Albert Einstien worked on TOE for the last 30 years of his life; Stephen Hawking is one of many to pick up the pieces today. Despite the legions of eggheads working the problem, the definitive TOE remains a mystery. But never mind. TM leaders say the Unified Field exists at the level of human consciousness, and that Yogic Flying allows them to access it. And the figure of 40,000 meditators wasn't pulled from a hat; it's the result of a specific mathematical equation. The formula is as follows: a gathering of Yogic Flyers, equal to the square root of one per cent of the world's population, can reduce violence and conflict around the world. Given the current global population of six billion, the formula calls for 8,000 Yogic Flyers.

"With 8,000 we can have an impact, but it won't be enough to deal with suicidal terrorists," says Hagelin, who teaches at the Maharishi University of Management in Fairfield, Iowa. "We've multiplied the minimum number by five to arrive at 40,000. It's a safety factor." But can a giant warm-fuzzy generator stop people from killing each other? Yes, provided you understand another branch of physics: superconductor theory. In a superconductor, which is a metal cooled to extremely low temperatures, all atoms function collectively and-surprisingly-remain impervious to external magnetic fields.

The Yogic Flyers would unify and harmonize global consciousness like the atoms of a superconductor, creating a field of "pure invincibility" and making every last person on earth impervious to homicidal thoughts. Metaphoric mish-Mahesh-mash? It's all so simple in the end, isn't it? If everyone would just take an ingot of aluminium, freeze it to within 10 degrees of absolute zero, and expose it to an electromagnetic current, then we'd all know how to put an eternal end to human bloodlust.

"It seems to me that they"re mixing metaphors," says Peter Watson, a physicist at Carleton University in Ottawa and an expert on pseudo-science.

They're using things like TOE and superconductors as analogies for human consciousness. "I've met John Hagelin. He's an extremely talented mathematician and clever physicist who has taken a perfectly good scientific theory and, unfortunately, applied it to a realm where it doesn't make any sense."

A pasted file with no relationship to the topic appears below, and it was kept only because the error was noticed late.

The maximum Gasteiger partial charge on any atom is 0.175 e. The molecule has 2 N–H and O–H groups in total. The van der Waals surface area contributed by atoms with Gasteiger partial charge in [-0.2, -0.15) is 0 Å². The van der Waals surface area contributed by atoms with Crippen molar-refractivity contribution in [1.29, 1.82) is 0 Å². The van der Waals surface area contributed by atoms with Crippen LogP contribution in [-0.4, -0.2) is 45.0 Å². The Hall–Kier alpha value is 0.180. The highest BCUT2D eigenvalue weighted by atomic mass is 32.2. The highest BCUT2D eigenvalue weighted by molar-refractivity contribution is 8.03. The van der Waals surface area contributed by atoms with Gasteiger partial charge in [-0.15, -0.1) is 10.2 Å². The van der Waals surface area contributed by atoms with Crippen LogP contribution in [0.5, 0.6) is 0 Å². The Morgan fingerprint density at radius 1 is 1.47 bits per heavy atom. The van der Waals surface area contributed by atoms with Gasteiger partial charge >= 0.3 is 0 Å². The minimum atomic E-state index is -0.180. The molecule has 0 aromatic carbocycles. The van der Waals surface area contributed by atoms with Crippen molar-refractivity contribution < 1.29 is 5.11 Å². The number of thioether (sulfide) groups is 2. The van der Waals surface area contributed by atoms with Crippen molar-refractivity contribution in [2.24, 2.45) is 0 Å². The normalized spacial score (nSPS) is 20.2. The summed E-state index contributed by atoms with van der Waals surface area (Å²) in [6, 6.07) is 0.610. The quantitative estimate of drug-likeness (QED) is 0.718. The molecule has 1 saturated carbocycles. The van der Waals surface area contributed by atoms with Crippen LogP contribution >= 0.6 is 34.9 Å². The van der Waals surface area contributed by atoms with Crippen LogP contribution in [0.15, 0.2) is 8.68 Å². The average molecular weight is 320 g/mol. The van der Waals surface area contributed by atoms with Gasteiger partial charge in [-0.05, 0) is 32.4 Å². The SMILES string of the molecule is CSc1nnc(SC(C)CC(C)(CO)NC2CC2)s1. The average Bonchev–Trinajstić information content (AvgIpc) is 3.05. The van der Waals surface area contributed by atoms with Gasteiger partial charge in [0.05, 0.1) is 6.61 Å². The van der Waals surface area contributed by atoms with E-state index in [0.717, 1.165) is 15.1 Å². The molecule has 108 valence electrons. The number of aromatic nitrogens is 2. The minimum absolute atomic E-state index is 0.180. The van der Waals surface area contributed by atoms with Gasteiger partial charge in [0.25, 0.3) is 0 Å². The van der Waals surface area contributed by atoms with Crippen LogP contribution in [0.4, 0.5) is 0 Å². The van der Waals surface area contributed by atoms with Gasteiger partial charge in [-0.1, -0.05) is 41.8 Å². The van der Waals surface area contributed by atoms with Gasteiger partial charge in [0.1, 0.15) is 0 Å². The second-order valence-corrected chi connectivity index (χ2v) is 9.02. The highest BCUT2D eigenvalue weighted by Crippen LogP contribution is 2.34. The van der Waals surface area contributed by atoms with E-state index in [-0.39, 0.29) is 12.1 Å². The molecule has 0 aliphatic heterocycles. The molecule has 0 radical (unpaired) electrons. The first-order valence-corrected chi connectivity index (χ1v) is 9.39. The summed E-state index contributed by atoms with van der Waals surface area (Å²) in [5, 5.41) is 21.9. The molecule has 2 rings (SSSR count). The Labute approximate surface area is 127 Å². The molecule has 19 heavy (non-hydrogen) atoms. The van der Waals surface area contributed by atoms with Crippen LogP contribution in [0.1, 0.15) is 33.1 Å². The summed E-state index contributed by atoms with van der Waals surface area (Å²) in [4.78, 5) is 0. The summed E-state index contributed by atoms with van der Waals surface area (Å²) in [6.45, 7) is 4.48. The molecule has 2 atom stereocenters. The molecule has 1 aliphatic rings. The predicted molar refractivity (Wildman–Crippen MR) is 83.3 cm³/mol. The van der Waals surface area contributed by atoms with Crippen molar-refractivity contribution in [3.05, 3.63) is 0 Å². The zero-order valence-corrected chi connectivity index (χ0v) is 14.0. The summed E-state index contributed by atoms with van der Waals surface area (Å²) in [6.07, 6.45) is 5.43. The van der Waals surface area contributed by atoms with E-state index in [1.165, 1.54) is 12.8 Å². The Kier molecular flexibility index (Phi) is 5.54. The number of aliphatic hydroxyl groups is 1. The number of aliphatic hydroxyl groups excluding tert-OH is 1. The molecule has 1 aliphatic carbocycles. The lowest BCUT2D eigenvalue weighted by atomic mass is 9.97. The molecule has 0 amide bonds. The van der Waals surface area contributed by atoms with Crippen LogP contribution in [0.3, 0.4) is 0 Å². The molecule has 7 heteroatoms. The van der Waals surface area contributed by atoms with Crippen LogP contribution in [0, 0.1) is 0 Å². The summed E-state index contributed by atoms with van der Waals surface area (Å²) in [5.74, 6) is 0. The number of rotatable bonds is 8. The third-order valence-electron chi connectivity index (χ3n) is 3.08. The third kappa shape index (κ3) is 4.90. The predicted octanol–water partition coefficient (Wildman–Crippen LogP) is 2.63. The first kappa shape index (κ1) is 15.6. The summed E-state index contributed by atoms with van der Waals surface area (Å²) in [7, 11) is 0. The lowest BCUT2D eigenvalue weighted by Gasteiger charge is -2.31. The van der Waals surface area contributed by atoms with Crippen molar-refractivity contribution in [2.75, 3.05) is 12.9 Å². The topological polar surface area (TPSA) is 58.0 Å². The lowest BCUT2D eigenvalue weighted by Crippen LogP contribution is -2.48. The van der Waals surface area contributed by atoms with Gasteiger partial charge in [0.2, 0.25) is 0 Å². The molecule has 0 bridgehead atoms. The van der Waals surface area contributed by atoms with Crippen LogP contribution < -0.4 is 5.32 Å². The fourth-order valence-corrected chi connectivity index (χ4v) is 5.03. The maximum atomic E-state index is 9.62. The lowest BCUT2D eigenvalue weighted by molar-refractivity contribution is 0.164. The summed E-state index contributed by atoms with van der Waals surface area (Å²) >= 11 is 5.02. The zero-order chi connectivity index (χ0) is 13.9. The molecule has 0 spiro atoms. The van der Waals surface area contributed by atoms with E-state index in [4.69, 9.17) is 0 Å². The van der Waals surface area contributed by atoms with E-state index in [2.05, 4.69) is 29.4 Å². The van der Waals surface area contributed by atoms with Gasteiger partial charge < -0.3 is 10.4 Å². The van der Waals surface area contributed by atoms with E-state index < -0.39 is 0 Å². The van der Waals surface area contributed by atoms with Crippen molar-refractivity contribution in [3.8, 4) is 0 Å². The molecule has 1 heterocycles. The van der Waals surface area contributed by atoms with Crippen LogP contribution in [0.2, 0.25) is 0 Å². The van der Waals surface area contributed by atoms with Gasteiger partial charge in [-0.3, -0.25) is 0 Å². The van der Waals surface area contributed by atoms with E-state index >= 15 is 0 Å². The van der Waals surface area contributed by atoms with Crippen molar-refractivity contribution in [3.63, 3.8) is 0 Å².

Hagelin points out that Yogic Flying peace technology has been scientifically proven. On many occasions, the Maharishi's supporters have gathered thousands of meditators in a single place, then attempted to measure the decline of global conflict. Those kinds of measurements are hard to come by-they sometimes measure it by comparing newspaper reports of global violence and bloodshed on different days of the week-but some of their research has been published in reputable academic journals. Many remain skeptical.

"There are no studies-other than the ones they've done themselves-to support their claim," said Mike Kropveld of Info-Cult, a Montreal-based resource centre. "The fact is that the TM movement has been around for 40 years, yet conflicts and wars continue. But facts usually do not stand in the way of strongly held beliefs."

Kropveld also points out that the Maharishi has never been short of funds. Recent reports have estimated the worth of the global TM movement at $3.5-billion (U.S.). "In times of great stress," adds Kropveld, "people seek magical solutions that will fix everything. And there's always someone around who'll offer them one."

But for Hagelin, Paterson and all the Maharishi's devotees, there's no hocus-pocus involved. Every time a war breaks out, they gather as many Yogic Flyers as they can to crank up the global harmony quotient. Hagelin is feeling, for lack of a better word, war-weary. "We keep assembling, disassembling and reassembling these groups every time," he says.

"I wish we had the necessary funds to keep it up, but we don't. We need to create this group of 40,000 so that we won't have to worry about violence ever again."